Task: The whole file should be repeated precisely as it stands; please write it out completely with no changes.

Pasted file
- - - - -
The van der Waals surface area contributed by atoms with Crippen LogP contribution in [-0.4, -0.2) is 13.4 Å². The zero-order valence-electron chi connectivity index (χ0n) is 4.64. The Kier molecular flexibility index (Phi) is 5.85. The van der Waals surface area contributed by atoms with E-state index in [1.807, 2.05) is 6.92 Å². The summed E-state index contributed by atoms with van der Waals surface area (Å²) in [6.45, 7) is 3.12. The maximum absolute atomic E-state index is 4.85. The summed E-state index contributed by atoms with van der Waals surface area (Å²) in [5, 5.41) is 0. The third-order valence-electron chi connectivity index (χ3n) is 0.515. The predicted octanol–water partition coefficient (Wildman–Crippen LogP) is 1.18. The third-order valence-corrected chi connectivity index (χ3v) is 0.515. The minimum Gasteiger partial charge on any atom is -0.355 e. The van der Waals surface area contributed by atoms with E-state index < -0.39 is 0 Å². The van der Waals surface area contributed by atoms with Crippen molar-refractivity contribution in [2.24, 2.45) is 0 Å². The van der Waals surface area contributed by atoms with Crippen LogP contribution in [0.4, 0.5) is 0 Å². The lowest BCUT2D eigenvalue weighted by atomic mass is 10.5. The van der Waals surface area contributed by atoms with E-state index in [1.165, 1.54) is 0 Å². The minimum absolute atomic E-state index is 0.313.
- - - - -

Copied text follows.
The van der Waals surface area contributed by atoms with Crippen LogP contribution in [-0.4, -0.2) is 13.4 Å². The zero-order valence-electron chi connectivity index (χ0n) is 4.64. The Kier molecular flexibility index (Phi) is 5.85. The van der Waals surface area contributed by atoms with E-state index in [1.807, 2.05) is 6.92 Å². The summed E-state index contributed by atoms with van der Waals surface area (Å²) in [6.45, 7) is 3.12. The maximum absolute atomic E-state index is 4.85. The summed E-state index contributed by atoms with van der Waals surface area (Å²) in [5, 5.41) is 0. The third-order valence-electron chi connectivity index (χ3n) is 0.515. The predicted octanol–water partition coefficient (Wildman–Crippen LogP) is 1.18. The third-order valence-corrected chi connectivity index (χ3v) is 0.515. The minimum Gasteiger partial charge on any atom is -0.355 e. The van der Waals surface area contributed by atoms with E-state index < -0.39 is 0 Å². The van der Waals surface area contributed by atoms with Crippen molar-refractivity contribution in [2.24, 2.45) is 0 Å². The van der Waals surface area contributed by atoms with Crippen LogP contribution in [0.4, 0.5) is 0 Å². The lowest BCUT2D eigenvalue weighted by atomic mass is 10.5. The van der Waals surface area contributed by atoms with E-state index in [1.165, 1.54) is 0 Å². The minimum absolute atomic E-state index is 0.313.